Are these people really this dumb?
    No they just want us out of our cars altogether.

  4. Jim says:

    Yes they are. Amazing. Those people don’t car about the time of farm to market. Aerodynamics, or neat boxes they make you live in. You don’t see a Corvette shape on a pickup truck anymore. But you do see weak engines powering delivery vehicles that stall on load. Where the engineering could make a difference, it’s not used. Getting the product to a sales point, for use, Timley reduces wastage. Lowering the speed limit around the population centers, does not increase the viability of produce. It means produce must be picked while raw, and artificially ripened. Bad judgement. More chemicals in our foods.

  5. oldbrew says:

    Sartenada says: a gear free position in the downhill, also helps.

    A common assumption, but modern cars don’t work like that. Idling uses fuel, but if the car is left in gear with wheels moving but no acceleration, there’s zero fuel use because the engine management system cuts off the fuel supply.

  6. Chaeremon says:

    speed limit is an argument for fooling naive believers into thinking the wrong way.

    In my Swiss business we partnered with software model vendor, whose package we successfully sold and implemented in several regions, for switching traffic signs (in major cities, as well as for high-intensity autobahn junctions). All traffic obeys capacity restrictions which are result of architecture, service-level degree (i.e. maintenance), and actual demand. Everything else averages o_u_t 😉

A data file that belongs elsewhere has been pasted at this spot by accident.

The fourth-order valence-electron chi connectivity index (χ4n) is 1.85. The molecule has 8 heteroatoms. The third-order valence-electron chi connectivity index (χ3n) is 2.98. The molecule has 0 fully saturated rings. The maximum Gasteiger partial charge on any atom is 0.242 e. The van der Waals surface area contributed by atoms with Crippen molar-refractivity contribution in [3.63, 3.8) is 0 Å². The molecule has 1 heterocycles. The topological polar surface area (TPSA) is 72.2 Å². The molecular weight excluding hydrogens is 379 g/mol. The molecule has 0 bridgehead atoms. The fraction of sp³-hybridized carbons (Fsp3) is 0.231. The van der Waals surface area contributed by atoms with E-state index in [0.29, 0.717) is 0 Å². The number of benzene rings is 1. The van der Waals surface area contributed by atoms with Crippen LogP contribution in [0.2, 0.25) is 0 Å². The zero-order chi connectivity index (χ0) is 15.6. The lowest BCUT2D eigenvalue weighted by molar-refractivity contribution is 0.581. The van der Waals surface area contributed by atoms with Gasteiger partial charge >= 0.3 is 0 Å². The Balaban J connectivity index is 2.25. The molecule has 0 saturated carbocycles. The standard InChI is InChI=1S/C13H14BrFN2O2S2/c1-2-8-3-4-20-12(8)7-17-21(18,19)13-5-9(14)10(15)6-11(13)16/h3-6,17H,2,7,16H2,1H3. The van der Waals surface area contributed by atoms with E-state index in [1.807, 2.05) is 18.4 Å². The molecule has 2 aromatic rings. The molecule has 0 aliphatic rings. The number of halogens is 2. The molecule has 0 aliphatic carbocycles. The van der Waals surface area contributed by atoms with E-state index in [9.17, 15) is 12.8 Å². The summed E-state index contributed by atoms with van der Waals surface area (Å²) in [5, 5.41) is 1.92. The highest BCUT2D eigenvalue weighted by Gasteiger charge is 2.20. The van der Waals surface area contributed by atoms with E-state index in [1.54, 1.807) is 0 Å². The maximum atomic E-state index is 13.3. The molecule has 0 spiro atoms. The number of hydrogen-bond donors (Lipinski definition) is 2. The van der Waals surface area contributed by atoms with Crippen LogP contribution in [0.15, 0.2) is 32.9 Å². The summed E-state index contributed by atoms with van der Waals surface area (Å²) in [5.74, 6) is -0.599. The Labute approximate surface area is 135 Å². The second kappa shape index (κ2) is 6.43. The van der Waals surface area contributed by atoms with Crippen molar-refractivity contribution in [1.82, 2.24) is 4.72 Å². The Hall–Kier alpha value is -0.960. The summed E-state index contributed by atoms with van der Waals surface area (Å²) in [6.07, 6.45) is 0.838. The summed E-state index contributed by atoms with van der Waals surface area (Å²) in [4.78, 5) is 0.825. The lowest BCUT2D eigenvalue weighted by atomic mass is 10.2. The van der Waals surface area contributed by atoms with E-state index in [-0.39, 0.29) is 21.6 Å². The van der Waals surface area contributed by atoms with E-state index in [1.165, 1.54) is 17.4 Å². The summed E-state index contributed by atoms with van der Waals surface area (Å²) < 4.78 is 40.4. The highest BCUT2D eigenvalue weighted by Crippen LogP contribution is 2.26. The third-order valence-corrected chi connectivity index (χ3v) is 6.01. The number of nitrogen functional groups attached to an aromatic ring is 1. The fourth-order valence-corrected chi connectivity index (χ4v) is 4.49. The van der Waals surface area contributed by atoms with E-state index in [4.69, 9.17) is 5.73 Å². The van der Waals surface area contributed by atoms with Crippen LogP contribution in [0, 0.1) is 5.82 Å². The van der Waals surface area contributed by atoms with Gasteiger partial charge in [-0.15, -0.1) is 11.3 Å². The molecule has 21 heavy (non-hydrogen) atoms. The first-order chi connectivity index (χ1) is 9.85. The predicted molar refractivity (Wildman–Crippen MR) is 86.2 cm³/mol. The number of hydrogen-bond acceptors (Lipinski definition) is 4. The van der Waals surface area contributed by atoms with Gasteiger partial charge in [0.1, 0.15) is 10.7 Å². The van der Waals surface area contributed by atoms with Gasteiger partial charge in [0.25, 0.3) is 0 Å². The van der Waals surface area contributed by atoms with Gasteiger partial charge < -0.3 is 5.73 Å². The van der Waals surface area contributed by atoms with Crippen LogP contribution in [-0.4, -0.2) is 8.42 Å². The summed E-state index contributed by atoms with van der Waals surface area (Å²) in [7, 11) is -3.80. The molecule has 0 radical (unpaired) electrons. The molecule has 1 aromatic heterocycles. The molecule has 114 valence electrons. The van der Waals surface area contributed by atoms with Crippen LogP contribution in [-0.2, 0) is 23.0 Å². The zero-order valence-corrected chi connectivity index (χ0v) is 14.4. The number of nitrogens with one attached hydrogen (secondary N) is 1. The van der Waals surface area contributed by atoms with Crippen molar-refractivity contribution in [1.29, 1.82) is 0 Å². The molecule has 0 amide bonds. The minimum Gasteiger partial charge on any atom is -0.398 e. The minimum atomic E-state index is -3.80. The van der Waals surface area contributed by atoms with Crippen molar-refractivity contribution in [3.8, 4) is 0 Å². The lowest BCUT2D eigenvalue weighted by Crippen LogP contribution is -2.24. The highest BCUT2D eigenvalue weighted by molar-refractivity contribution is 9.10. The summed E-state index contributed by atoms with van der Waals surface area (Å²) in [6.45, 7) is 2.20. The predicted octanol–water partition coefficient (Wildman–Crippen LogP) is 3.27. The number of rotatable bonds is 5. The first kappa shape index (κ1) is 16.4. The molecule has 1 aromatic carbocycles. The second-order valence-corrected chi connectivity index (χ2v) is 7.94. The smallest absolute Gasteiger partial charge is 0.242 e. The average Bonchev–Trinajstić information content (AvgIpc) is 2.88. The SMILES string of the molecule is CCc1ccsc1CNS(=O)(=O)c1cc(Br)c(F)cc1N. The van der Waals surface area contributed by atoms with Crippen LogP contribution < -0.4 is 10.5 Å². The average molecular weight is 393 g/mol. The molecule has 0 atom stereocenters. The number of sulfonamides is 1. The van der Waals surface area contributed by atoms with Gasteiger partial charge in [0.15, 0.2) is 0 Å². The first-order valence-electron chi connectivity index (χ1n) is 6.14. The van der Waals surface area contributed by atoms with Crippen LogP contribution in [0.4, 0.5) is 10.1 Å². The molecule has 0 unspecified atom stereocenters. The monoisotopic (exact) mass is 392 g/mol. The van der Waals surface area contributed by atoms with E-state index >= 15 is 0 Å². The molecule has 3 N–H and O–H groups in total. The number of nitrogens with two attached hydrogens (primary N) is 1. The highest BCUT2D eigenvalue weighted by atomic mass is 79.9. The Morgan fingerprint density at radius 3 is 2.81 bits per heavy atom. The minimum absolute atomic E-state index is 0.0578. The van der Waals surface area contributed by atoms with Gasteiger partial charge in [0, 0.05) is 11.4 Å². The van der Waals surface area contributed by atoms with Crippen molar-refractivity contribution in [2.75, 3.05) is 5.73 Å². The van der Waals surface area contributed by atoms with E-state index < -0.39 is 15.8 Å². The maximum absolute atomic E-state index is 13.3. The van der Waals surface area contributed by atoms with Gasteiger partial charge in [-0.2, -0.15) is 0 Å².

e.g. –

  7. Bob Greene says:

    The great thing about being an environmentalist is that you can recycle anything. Including failed ideas from the past. I guess it’s long enough that no one remembers just how well lowering the speed limits in the US to 55mph to save lives and fuels worked and just how much everyone enjoyed it. Give a bad idea long enough and some bright guy will reinvent it just like it was new.

    Terrible ideas are like the living dead. They just won’t really stay buried.

  8. A C Osborn says:

    I like that “Zombie Bad Ideas”.

  9. stpaulchuck says:

    During Carter’s 55 idiocy St Paul, MN to Elmhurst, IL (west of Chicago) took 7 hours+ at 60 mph (five over did not get the attention of the speed patrols). Instead we took a light plane from my aero club that cruised at 140 mph and it took about 2.5 hours with no fatigue. It was miserable on long trips at slow speeds.

    As for safety, at first the crashes went down but then as people got used to that speed the crashes started back up again. When the speeds went back to 60 to 70 mph some additional deaths occurred but then settled back down as the Darwin Award candidates eliminated themselves.

    With the newer cleaner engines I cannot see the current cars really “polluting” much at all except for the Satanic Gas – CO2. I’m hoping President Trump can get the pollutant designation for CO2 removed with presentation of real science to the courts that got pushed into that designation by liars and power seekers.

  10. oldbrew says:

    ‘Slowing down on urban roadways’ is largely pointless as they’re already choked up and slow, if not all day then in the usual rush hour periods at least.